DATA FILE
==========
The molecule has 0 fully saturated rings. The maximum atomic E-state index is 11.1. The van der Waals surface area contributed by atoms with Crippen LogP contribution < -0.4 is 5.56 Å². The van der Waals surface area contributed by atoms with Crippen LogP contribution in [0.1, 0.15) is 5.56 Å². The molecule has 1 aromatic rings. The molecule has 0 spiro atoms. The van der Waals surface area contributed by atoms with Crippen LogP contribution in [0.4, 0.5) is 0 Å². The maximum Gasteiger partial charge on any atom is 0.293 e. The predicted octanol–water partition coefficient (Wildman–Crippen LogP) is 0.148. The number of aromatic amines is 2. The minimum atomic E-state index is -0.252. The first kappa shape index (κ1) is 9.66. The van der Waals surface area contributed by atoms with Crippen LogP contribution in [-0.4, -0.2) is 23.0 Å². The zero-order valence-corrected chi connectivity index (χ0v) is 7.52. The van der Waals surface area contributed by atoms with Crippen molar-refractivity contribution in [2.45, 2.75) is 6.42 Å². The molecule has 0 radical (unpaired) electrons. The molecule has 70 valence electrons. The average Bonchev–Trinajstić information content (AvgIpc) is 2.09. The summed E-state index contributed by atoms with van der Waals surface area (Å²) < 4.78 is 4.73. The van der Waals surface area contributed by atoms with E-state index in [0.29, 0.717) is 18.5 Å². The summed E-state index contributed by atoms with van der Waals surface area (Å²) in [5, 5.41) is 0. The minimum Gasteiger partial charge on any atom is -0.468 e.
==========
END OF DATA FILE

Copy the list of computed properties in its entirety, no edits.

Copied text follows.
The molecule has 0 fully saturated rings. The maximum atomic E-state index is 11.1. The van der Waals surface area contributed by atoms with Crippen LogP contribution < -0.4 is 5.56 Å². The van der Waals surface area contributed by atoms with Crippen LogP contribution in [0.1, 0.15) is 5.56 Å². The molecule has 1 aromatic rings. The molecule has 0 spiro atoms. The van der Waals surface area contributed by atoms with Crippen LogP contribution in [0.4, 0.5) is 0 Å². The maximum Gasteiger partial charge on any atom is 0.293 e. The predicted octanol–water partition coefficient (Wildman–Crippen LogP) is 0.148. The number of aromatic amines is 2. The minimum atomic E-state index is -0.252. The first kappa shape index (κ1) is 9.66. The van der Waals surface area contributed by atoms with Crippen LogP contribution in [-0.4, -0.2) is 23.0 Å². The zero-order valence-corrected chi connectivity index (χ0v) is 7.52. The van der Waals surface area contributed by atoms with Crippen molar-refractivity contribution in [2.45, 2.75) is 6.42 Å². The molecule has 0 radical (unpaired) electrons. The molecule has 70 valence electrons. The average Bonchev–Trinajstić information content (AvgIpc) is 2.09. The summed E-state index contributed by atoms with van der Waals surface area (Å²) < 4.78 is 4.73. The van der Waals surface area contributed by atoms with E-state index in [0.29, 0.717) is 18.5 Å². The summed E-state index contributed by atoms with van der Waals surface area (Å²) in [5, 5.41) is 0. The minimum Gasteiger partial charge on any atom is -0.468 e.